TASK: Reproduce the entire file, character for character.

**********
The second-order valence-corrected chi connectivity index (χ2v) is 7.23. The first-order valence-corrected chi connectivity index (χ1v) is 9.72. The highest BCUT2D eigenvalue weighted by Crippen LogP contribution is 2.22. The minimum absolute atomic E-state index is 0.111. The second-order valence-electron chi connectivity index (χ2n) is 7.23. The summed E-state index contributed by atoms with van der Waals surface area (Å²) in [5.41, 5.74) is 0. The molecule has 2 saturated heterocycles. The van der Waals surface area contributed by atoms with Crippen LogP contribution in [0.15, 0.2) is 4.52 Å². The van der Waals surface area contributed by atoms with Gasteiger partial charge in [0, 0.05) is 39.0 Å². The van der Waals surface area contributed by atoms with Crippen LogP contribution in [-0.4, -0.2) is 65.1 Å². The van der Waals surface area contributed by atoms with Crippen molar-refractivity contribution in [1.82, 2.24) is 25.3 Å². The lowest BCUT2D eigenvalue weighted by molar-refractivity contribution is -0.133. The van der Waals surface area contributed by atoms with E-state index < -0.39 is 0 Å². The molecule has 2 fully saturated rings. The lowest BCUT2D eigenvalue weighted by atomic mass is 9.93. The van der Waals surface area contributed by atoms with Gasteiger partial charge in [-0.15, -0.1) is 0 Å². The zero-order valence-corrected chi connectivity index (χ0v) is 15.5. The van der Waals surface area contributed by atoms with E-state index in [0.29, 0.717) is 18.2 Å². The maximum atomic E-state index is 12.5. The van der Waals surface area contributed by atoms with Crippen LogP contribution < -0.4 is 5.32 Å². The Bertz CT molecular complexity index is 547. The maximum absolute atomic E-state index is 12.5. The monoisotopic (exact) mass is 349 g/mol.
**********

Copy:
The second-order valence-corrected chi connectivity index (χ2v) is 7.23. The first-order valence-corrected chi connectivity index (χ1v) is 9.72. The highest BCUT2D eigenvalue weighted by Crippen LogP contribution is 2.22. The minimum absolute atomic E-state index is 0.111. The second-order valence-electron chi connectivity index (χ2n) is 7.23. The summed E-state index contributed by atoms with van der Waals surface area (Å²) in [5.41, 5.74) is 0. The molecule has 2 saturated heterocycles. The van der Waals surface area contributed by atoms with Crippen LogP contribution in [0.15, 0.2) is 4.52 Å². The van der Waals surface area contributed by atoms with Gasteiger partial charge in [0, 0.05) is 39.0 Å². The van der Waals surface area contributed by atoms with Crippen LogP contribution in [-0.4, -0.2) is 65.1 Å². The van der Waals surface area contributed by atoms with Crippen molar-refractivity contribution in [1.82, 2.24) is 25.3 Å². The lowest BCUT2D eigenvalue weighted by molar-refractivity contribution is -0.133. The van der Waals surface area contributed by atoms with E-state index < -0.39 is 0 Å². The molecule has 2 fully saturated rings. The lowest BCUT2D eigenvalue weighted by atomic mass is 9.93. The van der Waals surface area contributed by atoms with Gasteiger partial charge in [-0.15, -0.1) is 0 Å². The zero-order valence-corrected chi connectivity index (χ0v) is 15.5. The van der Waals surface area contributed by atoms with E-state index in [0.29, 0.717) is 18.2 Å². The maximum atomic E-state index is 12.5. The van der Waals surface area contributed by atoms with Crippen LogP contribution < -0.4 is 5.32 Å². The Bertz CT molecular complexity index is 547. The maximum absolute atomic E-state index is 12.5. The monoisotopic (exact) mass is 349 g/mol.